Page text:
Case Study Suggests Zika Virus Can Cause Stillbirths and Congenital Defects

A case study suggests Zika may cause stillbirths and congenital defects in infants of mothers who become infected with the virus. Nacho Doce/Reuters

As the Zika outbreak continues, evidence is mounting in support of the theory that the virus is the reason why than 4,000 infants in Brazil have been born in recent months with microcephaly, a condition in which a baby has an abnormally small skull and underdeveloped brain.

But a new paper, published Thursday in PLOS Neglected Tropical Diseases, suggests exposure to the virus can also result in other pregnancy complications: congenital defects and even stillbirth.

The paper recounts details of one pregnancy in Salvador, Brazil. After labor was induced in the 32nd week of her pregnancy, a 20-year-old woman delivered a stillborn in January. In an autopsy of the infant, physicians identified severe inflammation in the central nervous system and an absence of the cerebral cortex. The doctors detected the Zika virus in other regions of the brain, cerebrospinal fluid and amniotic fluid.

Study author Dr. Albert Ko of the Yale School of Public Health says the Zika virus appears to also cause hydrops fetalis, an abnormal accumulation of fluid in fetal compartments (which eventually develop into organs like abdomen, lungs and heart). Pregnancy complications from the virus, he says, can also result in hydranencephaly, which is a complete absence of brain tissue.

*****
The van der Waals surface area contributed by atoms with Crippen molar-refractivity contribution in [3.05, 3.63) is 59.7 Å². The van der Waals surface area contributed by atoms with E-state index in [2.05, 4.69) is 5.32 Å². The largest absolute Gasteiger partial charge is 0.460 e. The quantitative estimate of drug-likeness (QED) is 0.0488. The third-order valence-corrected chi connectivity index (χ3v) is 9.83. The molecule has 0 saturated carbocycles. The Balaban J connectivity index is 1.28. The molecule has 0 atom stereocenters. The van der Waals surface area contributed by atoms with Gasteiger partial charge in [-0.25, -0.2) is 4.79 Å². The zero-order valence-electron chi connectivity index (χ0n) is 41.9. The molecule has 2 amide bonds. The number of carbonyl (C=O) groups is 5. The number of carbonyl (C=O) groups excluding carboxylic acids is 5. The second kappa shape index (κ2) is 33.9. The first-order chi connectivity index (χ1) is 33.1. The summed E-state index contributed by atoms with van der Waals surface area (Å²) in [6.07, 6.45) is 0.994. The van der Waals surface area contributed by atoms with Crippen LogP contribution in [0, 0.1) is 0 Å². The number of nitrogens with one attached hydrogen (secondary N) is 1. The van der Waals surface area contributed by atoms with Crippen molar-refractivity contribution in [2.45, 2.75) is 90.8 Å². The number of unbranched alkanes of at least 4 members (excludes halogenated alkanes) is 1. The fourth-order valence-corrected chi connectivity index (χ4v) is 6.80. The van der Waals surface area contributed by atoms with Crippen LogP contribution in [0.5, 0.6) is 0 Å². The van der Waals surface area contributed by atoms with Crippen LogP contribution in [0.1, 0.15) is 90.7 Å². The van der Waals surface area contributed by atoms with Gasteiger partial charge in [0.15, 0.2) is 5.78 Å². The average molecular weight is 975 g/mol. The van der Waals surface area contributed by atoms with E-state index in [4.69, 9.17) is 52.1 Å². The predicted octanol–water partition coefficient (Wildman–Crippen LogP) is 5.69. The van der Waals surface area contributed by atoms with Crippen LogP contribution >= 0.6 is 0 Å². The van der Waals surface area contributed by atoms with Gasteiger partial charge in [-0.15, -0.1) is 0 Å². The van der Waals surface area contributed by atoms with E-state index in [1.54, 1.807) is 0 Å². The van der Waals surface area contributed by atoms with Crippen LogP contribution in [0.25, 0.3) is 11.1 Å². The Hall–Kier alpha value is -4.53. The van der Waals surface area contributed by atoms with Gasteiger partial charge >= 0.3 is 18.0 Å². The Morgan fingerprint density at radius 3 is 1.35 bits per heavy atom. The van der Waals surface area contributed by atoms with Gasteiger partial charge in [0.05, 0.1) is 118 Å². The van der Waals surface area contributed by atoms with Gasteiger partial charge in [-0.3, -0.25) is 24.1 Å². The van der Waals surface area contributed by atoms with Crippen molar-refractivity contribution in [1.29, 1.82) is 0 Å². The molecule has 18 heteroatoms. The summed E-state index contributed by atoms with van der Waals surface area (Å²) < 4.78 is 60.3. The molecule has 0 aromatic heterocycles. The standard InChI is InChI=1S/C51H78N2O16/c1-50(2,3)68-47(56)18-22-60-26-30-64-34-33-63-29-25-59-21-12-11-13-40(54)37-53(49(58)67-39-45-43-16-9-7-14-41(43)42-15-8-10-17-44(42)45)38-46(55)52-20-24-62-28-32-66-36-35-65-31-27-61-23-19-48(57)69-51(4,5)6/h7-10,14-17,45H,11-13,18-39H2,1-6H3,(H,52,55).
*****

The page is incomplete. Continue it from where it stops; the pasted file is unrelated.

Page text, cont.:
The woman profiled in the case study had a normal, healthy pregnancy up until her 18th week. But then an ultrasound revealed that the fetus' weight was far lower than it should have been at that point in the pregnancy. Throughout the duration of her pregnancy, the patient didn't report experiencing any symptoms of Zika, such as fever, rash or body aches. (Only about a quarter of all people who become infected with the virus actually have symptoms.)

However, since evidence of Zika was detected in tissue and fluid samples from the infant, physicians highly suspect the virus is the cause of the pregnancy complications and stillbirth.

This single case study can't tell us everything about every potential pregnancy outcome that involves exposure to the Zika virus. But it does reinforce how little is still known about Zika's potential impact on fetal development.

Ko and his team are now evaluating newborns who were born at three hospitals in Brazil and have microcephaly. In particular, they are studying the differences between babies who have microcephaly and those who do not. Ko is concerned the virus may be affecting fetal development in ways not as immediately recognizable as microcephaly. Babies that look healthy, he says, may turn out to have some central nervous system abnormalities. In scans of some infants exposed to the virus, Ko and his team have identified a number of abnormalities such as lesions in the brain and eyes.

Ko says a review of epidemiological data on the Zika virus in Brazil and cases of microcephaly suggest that women infected with the virus in the first trimester are at highest risk for an abnormal pregnancy.